Today’s New IG Report Reveals That Security Problems Plaguing Benghazi Were Widespread
The State Department Inspector General released a report today that “exposed severe deficiencies” in the State Department’s vetting of local security guards used at United States’ embassies and consulates throughout the world. The Inspector General concludes “that inadequate [State Department] oversight of the local guard vetting process places embassies and personnel at risk.”
This failure extended to the outpost in Benghazi. The report notes that the local guards hired to protect the diplomatic facility had been hired using a “casual recruiting and screening process.”
Because of growing security threats at diplomatic posts, the U.S has increased the use of local guards. However, before guards can work they must undergo a background check for security purposes. The Inspector General examined vetting compliance of the local guards from 2010 to 2013, during much of Clinton’s tenure as Secretary of State, and found a systemic failure to comply with the vetting process.
Out of all six diplomatic posts sampled, none had fully complied with the mandated vetting requirements. This enabled hundreds of local guards to guard United States’ diplomatic posts without being properly vetted. In some instances guards protected these facilities for two years before they were properly vetted. One individual who had a criminal history and used multiple false identities was able to secure a position as a local guard. The Inspector General writes that, had the State Department conducted proper oversight, this individual’s criminal history would have been discovered before he assumed his post.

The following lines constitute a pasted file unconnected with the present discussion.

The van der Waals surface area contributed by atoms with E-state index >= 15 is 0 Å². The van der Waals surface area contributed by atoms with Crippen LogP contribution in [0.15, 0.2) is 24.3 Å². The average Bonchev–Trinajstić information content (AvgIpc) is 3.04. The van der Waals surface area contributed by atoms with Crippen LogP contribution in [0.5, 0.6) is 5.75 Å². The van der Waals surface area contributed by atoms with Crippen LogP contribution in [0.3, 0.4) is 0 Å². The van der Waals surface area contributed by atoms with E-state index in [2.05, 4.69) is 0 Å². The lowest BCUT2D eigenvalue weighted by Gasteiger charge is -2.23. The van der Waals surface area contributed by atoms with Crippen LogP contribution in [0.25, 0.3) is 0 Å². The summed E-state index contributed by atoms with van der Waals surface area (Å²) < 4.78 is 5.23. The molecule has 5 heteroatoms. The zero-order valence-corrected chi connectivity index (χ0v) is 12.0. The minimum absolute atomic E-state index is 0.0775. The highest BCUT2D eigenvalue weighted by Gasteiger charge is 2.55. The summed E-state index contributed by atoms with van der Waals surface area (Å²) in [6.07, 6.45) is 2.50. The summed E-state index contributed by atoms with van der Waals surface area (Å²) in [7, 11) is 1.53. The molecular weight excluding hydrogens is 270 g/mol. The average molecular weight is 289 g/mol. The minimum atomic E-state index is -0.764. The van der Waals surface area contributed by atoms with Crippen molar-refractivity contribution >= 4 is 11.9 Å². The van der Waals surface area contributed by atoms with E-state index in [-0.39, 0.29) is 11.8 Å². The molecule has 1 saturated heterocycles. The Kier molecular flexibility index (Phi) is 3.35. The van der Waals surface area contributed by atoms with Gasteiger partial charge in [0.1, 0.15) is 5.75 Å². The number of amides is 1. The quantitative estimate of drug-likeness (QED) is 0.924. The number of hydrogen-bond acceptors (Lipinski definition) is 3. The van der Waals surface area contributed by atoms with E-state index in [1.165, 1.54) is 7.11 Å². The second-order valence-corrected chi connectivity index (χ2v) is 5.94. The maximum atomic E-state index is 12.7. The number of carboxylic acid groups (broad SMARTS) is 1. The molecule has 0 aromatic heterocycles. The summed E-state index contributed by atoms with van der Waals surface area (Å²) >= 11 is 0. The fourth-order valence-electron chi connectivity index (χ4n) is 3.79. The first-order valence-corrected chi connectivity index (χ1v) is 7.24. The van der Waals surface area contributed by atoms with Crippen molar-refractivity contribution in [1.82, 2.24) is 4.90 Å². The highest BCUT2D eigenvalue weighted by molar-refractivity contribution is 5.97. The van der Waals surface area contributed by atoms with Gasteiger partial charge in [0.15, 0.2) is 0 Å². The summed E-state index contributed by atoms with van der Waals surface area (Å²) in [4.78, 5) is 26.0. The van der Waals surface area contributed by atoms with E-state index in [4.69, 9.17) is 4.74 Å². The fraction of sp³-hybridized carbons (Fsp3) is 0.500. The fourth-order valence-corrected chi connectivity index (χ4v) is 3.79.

Shockingly, this isn’t the first problem the Clinton State Department had with local guards. The Inspector General warned of problems with local guards in a previous report. In Pakistan, a high-threat post like Benghazi, the Inspector General wrote the State Department was using local guards that hadn’t completed a background check causing the Inspector General to warn it created a “security risk.”
After the local guards attacked the Benghazi diplomatic facility in 2011, and the Inspector General warned of problems in 2012, it seems Clinton never bothered to fix the issue. Unlike our diplomatic personnel serving abroad, Clinton probably feels safe in her two mansions.